When Tooty Bradford moved into Shadowlawn in the mid-1990s, the property was more lawn and less shadow. Built in 1922, the home was previously owned by her in-laws, and gardening was not one of the senior Mrs. Bradford’s interests. Today, the property is home to established trees and boxwoods, garden rooms, heirloom plants, whimsical sculptures and a gracious portico from which to enjoy it all.

Tooty, already an avid gardener with a green thumb and keen eye, enlisted Duncan Callicott and Randall Lance to help fill the empty page and turn it into the sumptuous setting it is today. Trees were planted across the front lawn, and Japanese maples, Yoshino cherry trees and boxwoods were placed closer to the house. The upper and lower terraces built to the side hold beds that are refined and elegant but not overly so.

Tooty’s gardens are at their height in spring, with predominantly pink and white blooms filling the beds from March through May. Cherry trees bursting with pink blossoms are followed by all-white Delaware Valley azaleas in April. It’s during this time that several hundred pink and white tulips flourish, with baby blue forget-me-nots and historic irises adding delicate accents. By summer, it becomes a peaceful green and white setting for annuals, ferns and flowering shrubs.

Elsewhere, a separate garden has some 30 cultivars of peonies, her favorite flower. Old-fashioned peonies, including Festiva Maxima, Sarah Bernhardt and Duchesse de Nemours, and standouts such as Coral Charm, Bowl of Cream, Krinkled White and Miss America provide fresh-cut flowers and fragrance throughout the blooming season. Sally Holmes and New Dawn roses climb almost as high as the window boxes cascading with Caliente Pink geraniums, white Easy Wave petunias and Vinca major that will trail 20 feet to the ground before summer’s end. Throughout the grounds are unique sculptures, like a playful cat gifted by her sister and a charming figure of a boy holding a watering can created by sculptor and cousin Jesse Beesley.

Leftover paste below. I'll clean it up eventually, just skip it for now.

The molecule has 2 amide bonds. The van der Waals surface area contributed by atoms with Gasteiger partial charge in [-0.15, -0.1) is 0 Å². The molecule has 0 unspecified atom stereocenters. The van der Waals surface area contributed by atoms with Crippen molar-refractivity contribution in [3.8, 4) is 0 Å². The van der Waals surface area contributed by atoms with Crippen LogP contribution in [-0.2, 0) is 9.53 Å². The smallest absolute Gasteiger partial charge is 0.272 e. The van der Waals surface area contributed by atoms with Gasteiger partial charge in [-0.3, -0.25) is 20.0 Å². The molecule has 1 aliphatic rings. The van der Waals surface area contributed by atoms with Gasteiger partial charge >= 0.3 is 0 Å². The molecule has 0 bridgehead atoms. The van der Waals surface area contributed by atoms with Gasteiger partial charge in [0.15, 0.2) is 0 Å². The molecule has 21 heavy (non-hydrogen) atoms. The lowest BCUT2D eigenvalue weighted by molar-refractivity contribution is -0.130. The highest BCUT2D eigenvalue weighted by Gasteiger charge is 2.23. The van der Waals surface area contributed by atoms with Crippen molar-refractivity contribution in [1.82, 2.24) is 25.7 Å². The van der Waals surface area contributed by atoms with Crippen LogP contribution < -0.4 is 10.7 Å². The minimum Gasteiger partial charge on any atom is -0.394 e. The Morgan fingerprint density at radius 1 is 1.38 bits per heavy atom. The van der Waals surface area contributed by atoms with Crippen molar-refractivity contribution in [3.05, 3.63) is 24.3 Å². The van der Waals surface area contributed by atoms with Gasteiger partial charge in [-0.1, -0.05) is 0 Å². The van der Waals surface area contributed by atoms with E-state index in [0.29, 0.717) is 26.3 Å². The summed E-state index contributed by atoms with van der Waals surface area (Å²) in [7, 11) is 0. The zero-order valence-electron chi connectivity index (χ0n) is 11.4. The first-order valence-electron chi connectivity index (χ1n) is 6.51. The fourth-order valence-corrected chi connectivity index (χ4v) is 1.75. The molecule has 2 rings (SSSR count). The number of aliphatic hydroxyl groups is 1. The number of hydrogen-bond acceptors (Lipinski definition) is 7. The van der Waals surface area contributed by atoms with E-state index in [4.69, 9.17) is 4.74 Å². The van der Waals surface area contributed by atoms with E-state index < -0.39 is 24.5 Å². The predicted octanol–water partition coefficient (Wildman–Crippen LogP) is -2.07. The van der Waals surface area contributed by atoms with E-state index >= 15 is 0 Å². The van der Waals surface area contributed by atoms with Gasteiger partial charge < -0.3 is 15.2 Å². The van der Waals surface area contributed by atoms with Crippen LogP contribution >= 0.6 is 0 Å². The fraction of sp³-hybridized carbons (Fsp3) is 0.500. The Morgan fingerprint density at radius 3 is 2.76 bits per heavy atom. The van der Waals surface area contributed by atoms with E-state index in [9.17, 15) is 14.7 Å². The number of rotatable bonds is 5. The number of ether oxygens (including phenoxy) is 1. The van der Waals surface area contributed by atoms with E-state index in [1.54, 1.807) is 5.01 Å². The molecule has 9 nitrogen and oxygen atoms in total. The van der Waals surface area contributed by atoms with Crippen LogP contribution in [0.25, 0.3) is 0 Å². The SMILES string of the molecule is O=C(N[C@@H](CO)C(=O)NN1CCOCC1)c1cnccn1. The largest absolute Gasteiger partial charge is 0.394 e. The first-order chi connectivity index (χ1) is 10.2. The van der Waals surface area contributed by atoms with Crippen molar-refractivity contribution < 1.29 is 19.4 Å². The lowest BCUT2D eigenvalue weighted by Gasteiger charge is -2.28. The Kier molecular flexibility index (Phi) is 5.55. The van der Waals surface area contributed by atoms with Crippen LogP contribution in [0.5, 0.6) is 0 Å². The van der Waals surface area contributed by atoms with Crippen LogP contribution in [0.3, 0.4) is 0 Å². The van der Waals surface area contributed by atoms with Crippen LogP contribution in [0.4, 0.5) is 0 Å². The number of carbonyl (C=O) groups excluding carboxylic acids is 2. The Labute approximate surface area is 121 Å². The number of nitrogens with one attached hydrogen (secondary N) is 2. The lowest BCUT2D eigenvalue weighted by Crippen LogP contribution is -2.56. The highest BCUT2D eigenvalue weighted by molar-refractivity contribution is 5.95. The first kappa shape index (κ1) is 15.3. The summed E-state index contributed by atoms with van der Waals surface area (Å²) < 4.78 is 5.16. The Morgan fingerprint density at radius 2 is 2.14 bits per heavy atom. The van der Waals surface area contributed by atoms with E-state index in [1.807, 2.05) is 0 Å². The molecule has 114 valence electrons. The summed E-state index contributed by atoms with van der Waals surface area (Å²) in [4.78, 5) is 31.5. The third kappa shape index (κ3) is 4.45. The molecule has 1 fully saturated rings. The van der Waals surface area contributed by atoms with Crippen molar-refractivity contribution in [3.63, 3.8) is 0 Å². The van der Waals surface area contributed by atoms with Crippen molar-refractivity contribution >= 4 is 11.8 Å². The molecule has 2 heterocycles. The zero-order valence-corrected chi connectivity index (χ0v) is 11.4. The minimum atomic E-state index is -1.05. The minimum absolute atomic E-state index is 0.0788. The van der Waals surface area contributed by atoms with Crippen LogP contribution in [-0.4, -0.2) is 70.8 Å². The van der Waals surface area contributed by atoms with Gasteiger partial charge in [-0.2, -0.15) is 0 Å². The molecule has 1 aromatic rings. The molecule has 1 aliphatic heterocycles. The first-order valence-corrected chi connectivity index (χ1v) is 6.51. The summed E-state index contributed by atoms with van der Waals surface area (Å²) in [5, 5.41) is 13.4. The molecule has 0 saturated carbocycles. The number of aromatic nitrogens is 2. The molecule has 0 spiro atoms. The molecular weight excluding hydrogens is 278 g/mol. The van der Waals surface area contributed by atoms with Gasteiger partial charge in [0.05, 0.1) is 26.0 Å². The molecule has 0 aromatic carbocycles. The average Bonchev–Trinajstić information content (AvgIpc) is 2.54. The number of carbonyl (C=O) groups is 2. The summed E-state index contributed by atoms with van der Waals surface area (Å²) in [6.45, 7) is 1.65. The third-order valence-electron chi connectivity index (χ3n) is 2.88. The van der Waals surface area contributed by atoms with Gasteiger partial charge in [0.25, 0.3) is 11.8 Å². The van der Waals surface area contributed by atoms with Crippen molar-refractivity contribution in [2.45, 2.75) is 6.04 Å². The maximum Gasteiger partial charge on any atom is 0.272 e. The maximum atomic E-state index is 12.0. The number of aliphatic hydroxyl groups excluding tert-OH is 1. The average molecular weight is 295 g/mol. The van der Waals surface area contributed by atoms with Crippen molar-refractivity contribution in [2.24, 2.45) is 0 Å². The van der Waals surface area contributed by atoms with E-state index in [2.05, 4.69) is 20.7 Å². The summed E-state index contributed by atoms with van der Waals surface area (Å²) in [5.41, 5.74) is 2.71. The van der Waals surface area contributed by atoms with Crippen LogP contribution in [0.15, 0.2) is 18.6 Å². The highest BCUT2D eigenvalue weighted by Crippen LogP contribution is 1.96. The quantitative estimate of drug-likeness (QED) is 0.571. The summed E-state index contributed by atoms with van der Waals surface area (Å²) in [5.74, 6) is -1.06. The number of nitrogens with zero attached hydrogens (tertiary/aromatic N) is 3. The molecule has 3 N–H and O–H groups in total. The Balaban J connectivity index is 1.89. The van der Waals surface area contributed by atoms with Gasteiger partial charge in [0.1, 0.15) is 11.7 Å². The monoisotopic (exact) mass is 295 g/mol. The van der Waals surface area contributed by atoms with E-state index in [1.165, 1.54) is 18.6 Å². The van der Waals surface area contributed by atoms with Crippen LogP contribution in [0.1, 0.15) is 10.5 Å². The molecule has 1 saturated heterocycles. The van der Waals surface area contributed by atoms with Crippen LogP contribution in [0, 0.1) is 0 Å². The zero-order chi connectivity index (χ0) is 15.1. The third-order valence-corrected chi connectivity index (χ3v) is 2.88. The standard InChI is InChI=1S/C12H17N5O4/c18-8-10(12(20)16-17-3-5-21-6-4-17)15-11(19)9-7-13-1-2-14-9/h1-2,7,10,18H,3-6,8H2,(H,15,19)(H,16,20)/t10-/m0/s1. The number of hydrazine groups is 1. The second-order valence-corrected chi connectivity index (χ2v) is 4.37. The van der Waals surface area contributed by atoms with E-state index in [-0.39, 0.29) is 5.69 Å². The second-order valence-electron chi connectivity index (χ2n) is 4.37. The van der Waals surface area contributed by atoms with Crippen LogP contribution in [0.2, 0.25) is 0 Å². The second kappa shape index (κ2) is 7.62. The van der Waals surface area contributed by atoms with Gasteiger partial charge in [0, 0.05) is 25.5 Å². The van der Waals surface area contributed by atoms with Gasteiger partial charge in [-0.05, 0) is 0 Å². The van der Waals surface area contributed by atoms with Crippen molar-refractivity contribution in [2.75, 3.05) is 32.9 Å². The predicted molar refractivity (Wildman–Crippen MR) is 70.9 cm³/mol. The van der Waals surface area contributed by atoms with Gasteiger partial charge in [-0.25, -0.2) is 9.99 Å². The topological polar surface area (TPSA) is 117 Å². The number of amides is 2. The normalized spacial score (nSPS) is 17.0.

To look at Tooty’s gardens today, it’s hard to imagine a time when they weren’t there. She has created a breathtaking environment that is classic, elegant and timeless, much like herself.

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Handle with Care

Tooty has an impressive collection of mature, potted specimen tropicals and tender perennials. The plants are brought out each spring after being sheltered during the winter months. In addition to an abundance of maidenhair ferns, a Meyer lemon tree, gardenia and pygmy date palm flourish outdoors, while lush flowers from white oleander and white Brugmansia keep with the color palette. Orchids have a protected spot in the breezeway, where they get the perfect amount of dappled sun.

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Center of Attention

Facing the house, the main arch is a stately focal point and an elegant backdrop for every season. In the summer, it is teeming with annuals: white angelonia, Dusty Miller Silver Dust and white Easy Wave petunias that seem to glow against the greenery at twilight. Summer is also the time when tall Phlox and pink and white Echinacea begin to bloom heavily, as do the hydrangeas, including a Harmony oakleaf hydrangea that puts forth unique double flowers.

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Upstairs, Downstairs

The lower terrace continues the colorways of the upper terrace and is equally impressive and well-designed. Masses of Hellebores — both Lenten and Christmas roses — bloom November through March and provide gorgeous ground cover year-round. The spring blossoms, like foxgloves and irises, give way to a rich assortment of ferns, including Japanese painted, Christmas, autumn and cinnamon varieties, that thrive in the shade of Japanese maples planted more than 25 years ago.